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Learn Survival Swimming in the Pool

Swimming pools provide a warm and safe environment to begin your survival swim training. Get permission first and check the dress code. Pool operators prefer you to wear man-made fibres that don't clog up the pool filters.

Whether you are a novice swimmer who would like the confidence to take a dip outdoors, or a competent pool swimmer preparing for your first open water swim, or even someone who has already experienced the thrill of open water and keen to improve your skills and progress, hopefully there will be useful information here.

This training is intended for intermediate swimmers. If you can’t go to the pool 3 times a week, just go as much as you can and keep the plan as it is session after session. Follow it through and see your swimming skills get better.

Getting away from following the black line at the bottom of the pool can reinvigorate your swimming. Prepare for the transition to your local lake, reservoir, or ocean, with these training and safety tips.

For swimmers who spend most of their training in the controlled environment of a pool, adjusting to the unpredictable open water can be a challenge. Before you hit the open water, incorporate specific activities into your training to make the transition easier and safer.

Wading is a good practice to build up lower body strength. Walk in chest deep water several widths of the pool with your arms in the water to control resistance. Footballers use this technique to stay fit.

Close your eyes. Swim 8 to 10 strokes in the pool with your eyes closed, then look above the water. This will help you learn to swim straight without using the bottom of the pool as a guide.

Be Efficient. Make it a goal to lower your stroke count per lap to swim more efficiently. Try a workshop or lessons for some new perspective. Wear your open water swim clothes in the pool to get used to their additional drag and weight.

Swim like a dolphin. Practice short dolphin dips from a standing position once in the shallow water. Push forward off the bottom in a series of short dives to propel yourself through shallow water. This way you learn to get in and out of open water more quickly than running through the water. Never dive in from the side of the pool.

Sight-breathing in the pool will help train the muscles you need to lift your head. Lift your head up to look forward in rhythm with your breathing. Look up every eight strokes, eyeing a target past the end of the lane; a window, deck chair or a lifeguard will do. Gradually work up to more strokes between sight-checks with regular practice.

Resistance swim training teaches you to conserve your energy by optimising your swim strokes, and continue swimming for longer to meet your goal.

While you swim in minimal swimwear, you can get away with very bad swimming strokes. Almost anything works to some degree. Just look at a busy pool to notice this.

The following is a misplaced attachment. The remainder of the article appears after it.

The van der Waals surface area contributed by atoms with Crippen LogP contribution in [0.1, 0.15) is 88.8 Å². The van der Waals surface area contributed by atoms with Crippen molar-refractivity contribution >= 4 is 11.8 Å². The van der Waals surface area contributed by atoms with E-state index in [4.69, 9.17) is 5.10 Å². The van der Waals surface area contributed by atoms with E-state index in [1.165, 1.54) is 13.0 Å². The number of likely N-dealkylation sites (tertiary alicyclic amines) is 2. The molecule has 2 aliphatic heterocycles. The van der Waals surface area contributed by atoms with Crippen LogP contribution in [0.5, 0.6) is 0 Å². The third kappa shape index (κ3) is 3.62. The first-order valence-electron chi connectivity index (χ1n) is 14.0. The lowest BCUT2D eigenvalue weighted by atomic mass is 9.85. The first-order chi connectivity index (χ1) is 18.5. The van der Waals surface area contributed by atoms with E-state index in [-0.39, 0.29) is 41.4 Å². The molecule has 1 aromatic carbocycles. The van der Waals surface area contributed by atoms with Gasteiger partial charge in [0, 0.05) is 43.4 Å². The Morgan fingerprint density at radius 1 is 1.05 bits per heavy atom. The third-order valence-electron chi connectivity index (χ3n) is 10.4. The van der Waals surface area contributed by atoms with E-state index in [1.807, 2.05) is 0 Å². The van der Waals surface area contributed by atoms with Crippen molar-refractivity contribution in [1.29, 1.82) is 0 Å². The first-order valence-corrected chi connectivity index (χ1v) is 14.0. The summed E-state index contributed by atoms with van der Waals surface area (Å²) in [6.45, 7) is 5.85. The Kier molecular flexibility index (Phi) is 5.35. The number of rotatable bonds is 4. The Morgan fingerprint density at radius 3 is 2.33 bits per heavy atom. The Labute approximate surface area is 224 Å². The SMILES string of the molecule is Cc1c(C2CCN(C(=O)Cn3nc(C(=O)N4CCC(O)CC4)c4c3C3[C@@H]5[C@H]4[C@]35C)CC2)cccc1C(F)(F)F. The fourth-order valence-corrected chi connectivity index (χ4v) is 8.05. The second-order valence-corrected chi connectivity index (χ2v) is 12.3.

When you swim fully clothed you may not move much at all with a bad swimming stroke. This is where you can now tweak your swimming strokes and get immediate feedback on what works. Rapid progress can be made in little time.

Fartlek, or speed play, is an excellent way to mimic what really happens during an open water swim. Whether you need to swim around a slower swimmer or pick up the pace to draft another person or group, it is easy to incorporate this into your regular training without adding time.

For example, during your long swim sessions, pick up the pace for short bursts, anywhere from 25 to 100 meters, then settle back into your planned session pace. For the best results, start when you're away from the wall to simulate being in open water as much as possible.

It's also a good idea to occasionally stop during one of these repeats, just like you might do when enjoying the scenery outdoors. This way, you can practice a deep water start and speed play at the same time.

Prepare for Outdoors

Most outdoor swimmers achieve the longer distances more easily. When you swim outdoors, consider the key differences between pool and open water swimming.

Main factors that influence your open water distance are:

  1. Temperature
  2. Weather
  3. Navigation
  4. Buoyancy
  5. Clothing

Try out new swim clothes in the pool before using them in open water. Even with clothes you already own, wear them for a few pool practices first. The pool provides a safe and comfortable environment to adjust for the way the clothes change your feel for the water and body position. Check with the manufacturer to make sure the chemicals in the pool won't deteriorate the material.

anorak swimming fully clothed
Long pants and anorak are good pool training clothes and easy to swim in. The nylon fabric doesn't clog up the pool filters with fluff.
sweatshirt swimming fully clothed
A fleece pullover soaks up water and gets heavy when wet. Good for strength training.
anorak swimming fully clothed
An anorak is lightweight but causes a fair bit of drag.
sweatshirt swimming fully clothed
Get used to the way clothes feel in the water. They slow you down, but don't pull you down.
anorak swimming fully clothed
Shallow water wading shows the drag resistance of your clothes. This awareness is important for safe water sports.
sweatshirt swimming fully clothed
Wading helps to build up leg muscles and lowere body strength.
anorak swimming fully clothed
Swimming a few lengths lets you see how well your clothes fit. This is an important safety skill.
pool swimsuit fully covered
A comfy swimsuit makes a good base layer so you can change into different clothes on poolside.
anorak swimming fully clothed
As you climb out you'll notice how much waterlogged clothes weigh.